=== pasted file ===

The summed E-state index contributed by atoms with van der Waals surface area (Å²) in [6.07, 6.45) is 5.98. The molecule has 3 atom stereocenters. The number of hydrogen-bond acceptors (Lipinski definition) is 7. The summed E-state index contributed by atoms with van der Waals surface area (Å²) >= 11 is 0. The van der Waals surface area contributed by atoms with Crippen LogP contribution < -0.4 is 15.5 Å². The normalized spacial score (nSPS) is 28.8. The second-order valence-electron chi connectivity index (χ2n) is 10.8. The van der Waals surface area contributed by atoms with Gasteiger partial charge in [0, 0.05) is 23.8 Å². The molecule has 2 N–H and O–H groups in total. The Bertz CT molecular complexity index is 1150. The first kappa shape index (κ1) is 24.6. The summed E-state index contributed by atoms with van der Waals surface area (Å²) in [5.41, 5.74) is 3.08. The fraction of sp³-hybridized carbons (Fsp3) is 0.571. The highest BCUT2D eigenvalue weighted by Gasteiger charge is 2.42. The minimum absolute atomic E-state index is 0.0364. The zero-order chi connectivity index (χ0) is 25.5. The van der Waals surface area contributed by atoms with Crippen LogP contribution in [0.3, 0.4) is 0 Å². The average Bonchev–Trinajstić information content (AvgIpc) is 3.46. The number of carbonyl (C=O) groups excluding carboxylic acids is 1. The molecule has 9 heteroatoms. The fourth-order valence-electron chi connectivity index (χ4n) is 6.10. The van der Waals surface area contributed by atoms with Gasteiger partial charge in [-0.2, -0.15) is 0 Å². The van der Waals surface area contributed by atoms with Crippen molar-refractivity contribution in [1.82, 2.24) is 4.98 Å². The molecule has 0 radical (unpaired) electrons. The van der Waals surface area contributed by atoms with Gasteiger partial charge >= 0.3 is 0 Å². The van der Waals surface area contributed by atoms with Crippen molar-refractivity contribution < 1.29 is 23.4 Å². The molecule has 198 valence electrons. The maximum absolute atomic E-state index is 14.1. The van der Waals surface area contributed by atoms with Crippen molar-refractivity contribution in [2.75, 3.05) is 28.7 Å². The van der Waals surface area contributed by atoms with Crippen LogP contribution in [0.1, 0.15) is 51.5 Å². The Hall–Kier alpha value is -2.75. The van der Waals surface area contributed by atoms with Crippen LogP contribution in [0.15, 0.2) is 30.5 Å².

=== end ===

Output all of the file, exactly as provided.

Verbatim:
The summed E-state index contributed by atoms with van der Waals surface area (Å²) in [6.07, 6.45) is 5.98. The molecule has 3 atom stereocenters. The number of hydrogen-bond acceptors (Lipinski definition) is 7. The summed E-state index contributed by atoms with van der Waals surface area (Å²) >= 11 is 0. The van der Waals surface area contributed by atoms with Crippen LogP contribution < -0.4 is 15.5 Å². The normalized spacial score (nSPS) is 28.8. The second-order valence-electron chi connectivity index (χ2n) is 10.8. The van der Waals surface area contributed by atoms with Gasteiger partial charge in [0, 0.05) is 23.8 Å². The molecule has 2 N–H and O–H groups in total. The Bertz CT molecular complexity index is 1150. The first kappa shape index (κ1) is 24.6. The summed E-state index contributed by atoms with van der Waals surface area (Å²) in [5.41, 5.74) is 3.08. The fraction of sp³-hybridized carbons (Fsp3) is 0.571. The highest BCUT2D eigenvalue weighted by Gasteiger charge is 2.42. The minimum absolute atomic E-state index is 0.0364. The zero-order chi connectivity index (χ0) is 25.5. The van der Waals surface area contributed by atoms with Crippen LogP contribution in [0.3, 0.4) is 0 Å². The average Bonchev–Trinajstić information content (AvgIpc) is 3.46. The number of carbonyl (C=O) groups excluding carboxylic acids is 1. The molecule has 9 heteroatoms. The fourth-order valence-electron chi connectivity index (χ4n) is 6.10. The van der Waals surface area contributed by atoms with Gasteiger partial charge in [-0.2, -0.15) is 0 Å². The van der Waals surface area contributed by atoms with Crippen molar-refractivity contribution in [1.82, 2.24) is 4.98 Å². The molecule has 0 radical (unpaired) electrons. The van der Waals surface area contributed by atoms with Gasteiger partial charge >= 0.3 is 0 Å². The van der Waals surface area contributed by atoms with Crippen molar-refractivity contribution < 1.29 is 23.4 Å². The molecule has 198 valence electrons. The maximum absolute atomic E-state index is 14.1. The van der Waals surface area contributed by atoms with Crippen molar-refractivity contribution in [2.75, 3.05) is 28.7 Å². The van der Waals surface area contributed by atoms with Crippen LogP contribution in [0.1, 0.15) is 51.5 Å². The Hall–Kier alpha value is -2.75. The van der Waals surface area contributed by atoms with Crippen LogP contribution in [0.15, 0.2) is 30.5 Å².